if (result != null
&& (intent = result.getParcelable(AccountManager.KEY_INTENT)) != null) {
/*
* The Authenticator API allows third party authenticators to
* supply arbitrary intents to other apps that they can run,
* this can be very bad when those apps are in the system like
* the System Settings.
*/
int authenticatorUid = Binder.getCallingUid();
long bid = Binder.clearCallingIdentity();
try {
PackageManager pm = mContext.getPackageManager();
ResolveInfo resolveInfo = pm.resolveActivityAsUser(intent, 0, mAccounts.userId);
int targetUid = resolveInfo.activityInfo.applicationInfo.uid;
if (PackageManager.SIGNATURE_MATCH !=
pm.checkSignatures(authenticatorUid, targetUid)) {
throw new SecurityException(
"Activity to be started with KEY_INTENT must " +
"share Authenticator's signatures");
}
} finally {
Binder.restoreCallingIdentity(bid);
}
}


It would seem that the problem has been solved, but it’s not as easy as all that. It turned out that the well-known vulnerability, EvilParcel CVE-2017-13315, provides a workaround! As we already know, after fixing Launch AnyWhere, the system verifies the digital signature of the application. If it is successfully verified, the Bundle is transferred to IAccountManagerResponse.onResult(). At the same time, onResult() is called via the IPC mechanism, so the Bundle is serialized again. While implementing onResult(), the following happens:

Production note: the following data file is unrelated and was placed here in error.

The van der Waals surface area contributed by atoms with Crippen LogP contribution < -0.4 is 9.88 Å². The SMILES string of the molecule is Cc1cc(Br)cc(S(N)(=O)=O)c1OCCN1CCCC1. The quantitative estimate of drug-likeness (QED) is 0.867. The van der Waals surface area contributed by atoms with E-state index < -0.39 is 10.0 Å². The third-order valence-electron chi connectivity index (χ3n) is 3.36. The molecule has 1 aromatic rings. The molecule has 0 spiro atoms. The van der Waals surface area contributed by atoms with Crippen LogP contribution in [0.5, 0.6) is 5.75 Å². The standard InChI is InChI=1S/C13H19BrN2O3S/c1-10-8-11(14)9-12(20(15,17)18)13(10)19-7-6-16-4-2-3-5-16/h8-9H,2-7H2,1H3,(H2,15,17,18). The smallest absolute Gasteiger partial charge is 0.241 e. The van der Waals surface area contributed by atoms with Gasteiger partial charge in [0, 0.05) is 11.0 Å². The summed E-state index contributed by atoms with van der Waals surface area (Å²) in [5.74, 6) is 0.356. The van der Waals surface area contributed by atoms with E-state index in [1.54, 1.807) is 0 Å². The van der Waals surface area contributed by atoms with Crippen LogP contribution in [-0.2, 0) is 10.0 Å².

/** Handles the responses from the AccountManager */
private class Response extends IAccountManagerResponse.Stub {
public void onResult(Bundle bundle) {
Intent intent = bundle.getParcelable(KEY_INTENT);
if (intent != null && mActivity != null) {
// since the user provided an Activity we will silently start intents
// that we see
mActivity.startActivity(intent);
// leave the Future running to wait for the real response to this request
}
//<.....>
}
//<.....>
}


Then, the Bundle extracts the intent key, and the activity is launched without any verification.
Thus, to launch an arbitrary activity with system privileges, you only need to create a Bundle with the Intent field hidden upon the first deserialization and appearing during the repeated deserialization.